Let $\T = \Z[\cdots T_n \cdots]$ where $(n,l N_\Sigma) = 1$, and
let $R = \Z[\cdots T_n \cdots] = \T[T_l;\cdots U_p\cdots]$ where $p|N_\Sigma$.
(Note that $\rank_\Z \T = \sum_{M|N_\Sigma} \dim S_2(\Gamma_0(N_\Sigma))$ and
$\rank_\Z R = \dim S_2(\Gamma_0(N_\Sigma))$.)
Since $N(\rho) | N_\Sigma$, there is a new form $f$ of level $M | N_\Sigma$
whose coefficients are in $\O_\lambda$ and there is a map
\begin{diagram}[tight,height=2em]
\T &\rTo(2,0) &\O_\lambda \\
&\rdTo(2,2) &\dTo(0,2) \\
& &\F_{l^\nu}
\end{diagram}
such that
$$T_r \mapsto \tr\rho(\frob_r) \in \F_{l^\nu}.$$
Let $\M = \ker(\T \rightarrow \overline{\F})$.
We need to show that $\T_\M$ is Gorenstein.
We want to find $\M_R \subseteq R$ such that $\T_\M = R_{\M_R}$.
To do this, find an eigenform $h$ of level $N_\Sigma$ satisfying
$h|U_l = ({\rm unit})h, {\rm unit\ } \in \O_\lambda$,
$h|U_p = 0$ for$p \notin \Sigma - \{l\}$,
$h|T_p = a_p(f)h$ for $p \in \Sigma$.
\noindent Then $h$ gives us the following diagram:
\begin{diagram}[tight,height=2em]
\M_R &\subseteq&R & & & \\
& & &\rdTo(2,2)\rdTo(4,2)& & \\
\bigcup& &\bigcup& &\O_\lambda&\rTo(0.5,0)&\overline{\F}\\
& & &\ruTo(2,2) & &\ruTo(4,2) \\
\M &\subseteq&\T & & &
\end{diagram}
where $\M_R = \ker(R \rightarrow \overline{\F})$.
\noindent {\bf Construction of $h$.}
To construct an $h$, we make the following two changes to $f$. (The order the
changes are made in doesn't matter.)
\noindent
(1) Let $f = \sum a_n q^n$. Then change $f$ to $g = \sum a_n q^n$ where the
sum is over $n$ prime to each $p \notin \Sigma$. Then $g$ is an eigenform
for $T_p$ for $p \notin \Sigma$. We can do this because $g = (f \tensor
\epsilon) \tensor \epsilon$ where $\epsilon$ is a Dirichlet character ramified
at $\Sigma$. In terms of L-functions, roughly if
$L(f,s) = \prod_p (1- a_p p^{-s} + p^{1 - 2s})^{-1}$, then
$L(g,s) = \prod_{p \notin \Sigma} (1- a_p p^{-s} + p^{1 - 2s})^{-1}$.
\noindent
(2) Suppose $l | N_\Sigma$ but $l \not| N(f)$. This happens if $l \in \Sigma$
and $\rho$ is good ordinary at $l$. We have $f |T_l = a_l(f) f$, but $f|U_l =
{\rm \ junk}$. In this case, change $f$ to $g = f + (*) f(q^l)$. If we choose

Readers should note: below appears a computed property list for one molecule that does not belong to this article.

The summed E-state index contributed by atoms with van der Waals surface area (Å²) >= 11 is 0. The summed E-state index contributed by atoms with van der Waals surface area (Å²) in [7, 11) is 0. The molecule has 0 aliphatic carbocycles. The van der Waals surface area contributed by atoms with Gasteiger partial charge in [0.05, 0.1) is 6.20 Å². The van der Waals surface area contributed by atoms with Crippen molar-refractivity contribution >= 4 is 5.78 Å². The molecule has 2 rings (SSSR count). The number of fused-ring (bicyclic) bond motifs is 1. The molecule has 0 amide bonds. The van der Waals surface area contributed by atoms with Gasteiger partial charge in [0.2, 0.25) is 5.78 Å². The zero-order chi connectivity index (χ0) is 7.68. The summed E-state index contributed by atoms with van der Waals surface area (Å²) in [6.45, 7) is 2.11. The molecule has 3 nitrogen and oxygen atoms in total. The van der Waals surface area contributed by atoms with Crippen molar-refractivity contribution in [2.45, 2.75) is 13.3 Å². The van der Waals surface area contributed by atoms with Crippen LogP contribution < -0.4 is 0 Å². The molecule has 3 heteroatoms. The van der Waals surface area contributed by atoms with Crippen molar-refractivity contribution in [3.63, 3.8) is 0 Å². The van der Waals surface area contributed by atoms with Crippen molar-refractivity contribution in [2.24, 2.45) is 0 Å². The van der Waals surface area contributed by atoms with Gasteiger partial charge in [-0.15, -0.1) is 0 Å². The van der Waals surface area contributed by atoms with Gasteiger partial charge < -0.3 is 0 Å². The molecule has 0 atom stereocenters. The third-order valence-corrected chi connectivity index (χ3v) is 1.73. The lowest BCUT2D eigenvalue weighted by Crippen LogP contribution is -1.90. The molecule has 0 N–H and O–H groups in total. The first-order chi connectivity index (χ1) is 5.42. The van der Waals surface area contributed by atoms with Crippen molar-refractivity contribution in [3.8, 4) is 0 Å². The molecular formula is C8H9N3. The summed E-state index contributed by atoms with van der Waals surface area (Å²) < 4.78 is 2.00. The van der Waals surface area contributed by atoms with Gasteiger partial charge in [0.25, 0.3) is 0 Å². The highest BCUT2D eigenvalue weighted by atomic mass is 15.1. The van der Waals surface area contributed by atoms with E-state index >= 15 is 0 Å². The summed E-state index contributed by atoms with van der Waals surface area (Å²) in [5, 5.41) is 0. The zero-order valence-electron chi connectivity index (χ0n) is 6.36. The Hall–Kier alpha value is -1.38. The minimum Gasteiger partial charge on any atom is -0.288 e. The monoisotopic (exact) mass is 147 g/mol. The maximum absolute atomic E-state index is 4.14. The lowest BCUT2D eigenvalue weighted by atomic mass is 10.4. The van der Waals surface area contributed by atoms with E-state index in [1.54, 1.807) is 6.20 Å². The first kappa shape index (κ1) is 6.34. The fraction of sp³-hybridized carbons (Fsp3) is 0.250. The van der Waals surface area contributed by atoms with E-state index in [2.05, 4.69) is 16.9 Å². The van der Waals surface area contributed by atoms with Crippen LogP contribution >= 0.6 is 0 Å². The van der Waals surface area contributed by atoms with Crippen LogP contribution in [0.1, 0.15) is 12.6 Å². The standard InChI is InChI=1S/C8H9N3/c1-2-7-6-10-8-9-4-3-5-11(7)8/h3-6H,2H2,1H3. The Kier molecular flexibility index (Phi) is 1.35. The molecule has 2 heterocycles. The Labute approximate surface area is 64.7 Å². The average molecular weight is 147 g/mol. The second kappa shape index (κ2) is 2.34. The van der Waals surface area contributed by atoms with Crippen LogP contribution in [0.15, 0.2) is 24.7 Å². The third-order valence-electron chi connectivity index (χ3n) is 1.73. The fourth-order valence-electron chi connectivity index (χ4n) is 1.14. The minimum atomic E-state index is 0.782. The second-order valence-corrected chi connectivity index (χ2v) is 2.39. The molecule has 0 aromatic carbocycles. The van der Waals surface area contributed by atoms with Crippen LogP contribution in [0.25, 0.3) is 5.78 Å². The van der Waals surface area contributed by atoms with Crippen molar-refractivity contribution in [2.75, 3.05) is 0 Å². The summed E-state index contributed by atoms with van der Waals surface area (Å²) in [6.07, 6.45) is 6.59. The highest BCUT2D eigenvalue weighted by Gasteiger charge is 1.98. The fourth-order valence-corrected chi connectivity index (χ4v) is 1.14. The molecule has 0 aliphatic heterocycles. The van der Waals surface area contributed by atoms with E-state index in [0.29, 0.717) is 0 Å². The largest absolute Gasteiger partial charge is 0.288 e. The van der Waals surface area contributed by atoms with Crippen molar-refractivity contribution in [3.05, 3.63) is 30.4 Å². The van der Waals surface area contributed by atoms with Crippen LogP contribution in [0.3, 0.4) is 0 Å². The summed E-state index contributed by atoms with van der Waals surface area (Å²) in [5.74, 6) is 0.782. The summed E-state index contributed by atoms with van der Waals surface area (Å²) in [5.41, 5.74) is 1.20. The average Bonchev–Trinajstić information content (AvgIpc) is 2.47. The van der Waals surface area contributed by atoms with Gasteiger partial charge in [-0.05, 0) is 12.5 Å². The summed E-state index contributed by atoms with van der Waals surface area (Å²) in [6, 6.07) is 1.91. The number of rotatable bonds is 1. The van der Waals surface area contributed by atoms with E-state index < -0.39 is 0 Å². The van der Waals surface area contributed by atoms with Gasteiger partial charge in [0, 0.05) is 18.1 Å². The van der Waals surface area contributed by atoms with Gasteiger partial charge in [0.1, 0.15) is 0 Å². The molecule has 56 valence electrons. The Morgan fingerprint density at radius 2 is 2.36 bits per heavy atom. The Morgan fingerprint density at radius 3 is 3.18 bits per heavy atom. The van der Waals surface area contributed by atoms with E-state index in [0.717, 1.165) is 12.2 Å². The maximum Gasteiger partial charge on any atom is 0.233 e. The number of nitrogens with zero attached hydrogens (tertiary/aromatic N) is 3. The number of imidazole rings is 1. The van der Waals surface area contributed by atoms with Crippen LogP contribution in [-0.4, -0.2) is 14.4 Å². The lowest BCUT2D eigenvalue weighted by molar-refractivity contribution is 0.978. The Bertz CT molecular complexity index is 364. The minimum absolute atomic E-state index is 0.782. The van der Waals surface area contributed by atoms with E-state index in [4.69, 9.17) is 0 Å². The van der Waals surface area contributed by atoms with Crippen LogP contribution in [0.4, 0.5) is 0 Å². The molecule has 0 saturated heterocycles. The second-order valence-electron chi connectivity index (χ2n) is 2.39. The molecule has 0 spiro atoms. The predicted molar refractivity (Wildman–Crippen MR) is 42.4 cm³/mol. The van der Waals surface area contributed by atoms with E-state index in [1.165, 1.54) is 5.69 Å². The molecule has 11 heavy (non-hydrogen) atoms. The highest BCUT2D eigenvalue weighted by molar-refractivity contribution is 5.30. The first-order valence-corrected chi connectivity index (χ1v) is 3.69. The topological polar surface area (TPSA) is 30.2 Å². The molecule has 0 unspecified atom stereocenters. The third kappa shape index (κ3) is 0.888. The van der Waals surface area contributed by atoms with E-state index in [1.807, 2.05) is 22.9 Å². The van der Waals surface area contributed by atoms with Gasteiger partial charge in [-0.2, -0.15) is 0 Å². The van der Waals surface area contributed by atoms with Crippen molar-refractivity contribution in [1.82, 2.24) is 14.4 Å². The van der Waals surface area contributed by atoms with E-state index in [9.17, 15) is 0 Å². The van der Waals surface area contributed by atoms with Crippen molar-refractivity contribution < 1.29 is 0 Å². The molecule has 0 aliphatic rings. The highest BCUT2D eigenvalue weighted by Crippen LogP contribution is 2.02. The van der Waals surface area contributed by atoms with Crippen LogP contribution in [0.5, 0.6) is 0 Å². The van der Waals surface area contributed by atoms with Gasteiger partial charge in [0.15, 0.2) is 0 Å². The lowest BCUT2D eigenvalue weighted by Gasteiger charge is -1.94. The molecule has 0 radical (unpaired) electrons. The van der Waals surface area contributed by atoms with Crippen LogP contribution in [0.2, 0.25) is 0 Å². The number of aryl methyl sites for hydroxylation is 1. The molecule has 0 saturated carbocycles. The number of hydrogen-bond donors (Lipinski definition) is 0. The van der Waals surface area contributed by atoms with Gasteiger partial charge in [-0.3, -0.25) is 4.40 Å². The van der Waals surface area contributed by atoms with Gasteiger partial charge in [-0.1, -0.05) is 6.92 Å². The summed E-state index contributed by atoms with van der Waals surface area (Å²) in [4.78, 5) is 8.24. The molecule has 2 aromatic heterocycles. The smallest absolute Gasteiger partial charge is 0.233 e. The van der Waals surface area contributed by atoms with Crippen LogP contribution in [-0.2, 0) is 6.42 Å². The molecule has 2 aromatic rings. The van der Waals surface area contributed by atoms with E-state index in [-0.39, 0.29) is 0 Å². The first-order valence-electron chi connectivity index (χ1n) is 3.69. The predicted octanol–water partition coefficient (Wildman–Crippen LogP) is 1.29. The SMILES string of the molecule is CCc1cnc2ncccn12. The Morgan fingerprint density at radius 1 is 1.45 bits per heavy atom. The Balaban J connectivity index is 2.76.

(*) correctly, then $g | U_l = Cg$ where $C$ is a root of $X^2 - a_l X + l = 0$
where $a_l = a_l(f)$. $X^2 - a_l X + l = 0$ has exactly one unit root in
$\O_\lambda$ because $a_l \notin \lambda$. So take this unit root and then
$g|U_l = ({\rm unit})g$.
\begin{remark}
When $p || N_\Sigma$, then $p \notin \Sigma$ and $p || N(\rho)$. We have
$N(f) = N(\rho)$ or $N(\rho)l$. In this case, we have $f|U_p = a_p(f)f$. So
nothing has to be done.
\end{remark}
The following lemma will be used to prove $\T_\M = R_\M$.
\begin{lem} $R = \T[\cdots U_p\cdots]$ if $l \not| N_\Sigma$.
\end{lem}
\noindent{\bf Proof.\ } It is sufficient to show that $(R : \T[\cdots
U_p\cdots])$ is prime to $l$ (since then we cannot tell the difference if we
tensor both sides with $\Q_l$). We show that
$\T[\cdots U_p\cdots] \rightarrow R/lR$ is surjective.
Let $A$ be the image of this map, that is, $A = \F_l[\cdots T_n \cdots]$
where $(n,l) = 1$. We have the duality:
$$R/lR \times S_2(\Gamma_0(N_\Sigma);\F_l) \rightarrow \F_l.$$
To show $R/lR = A$ is equivalent to show that $A^\perp = 0$ in this paring.
Suppose $f \in A^\perp$ and $f \neq 0$. $f \in A^\perp$ means that
$a_n(f) = 0$ for all $n$ such that $(n,l) = 1$. That is, $f$ can be written as
$f = \sum a_{nl} q^{nl}$. Then $\theta(f) = 0$. This is a contradiction because
$w(f) = 2$ and $w(\theta f) = w(f) + l + 1$ if $l \not| w(f)$.
\begin{eg} Suppose $l = 2$ and consider $S_2(\Gamma_0(23))$. Then
$R = \Z[\frac{1+\sqrt{5}}{2}]$ and $\Z[\cdots T_n\cdots] = \Z[\sqrt{5}]$
where $(n,l) = 1$. This shows that the lemma does not work for $l = 2$.
\end{eg}
\end{document}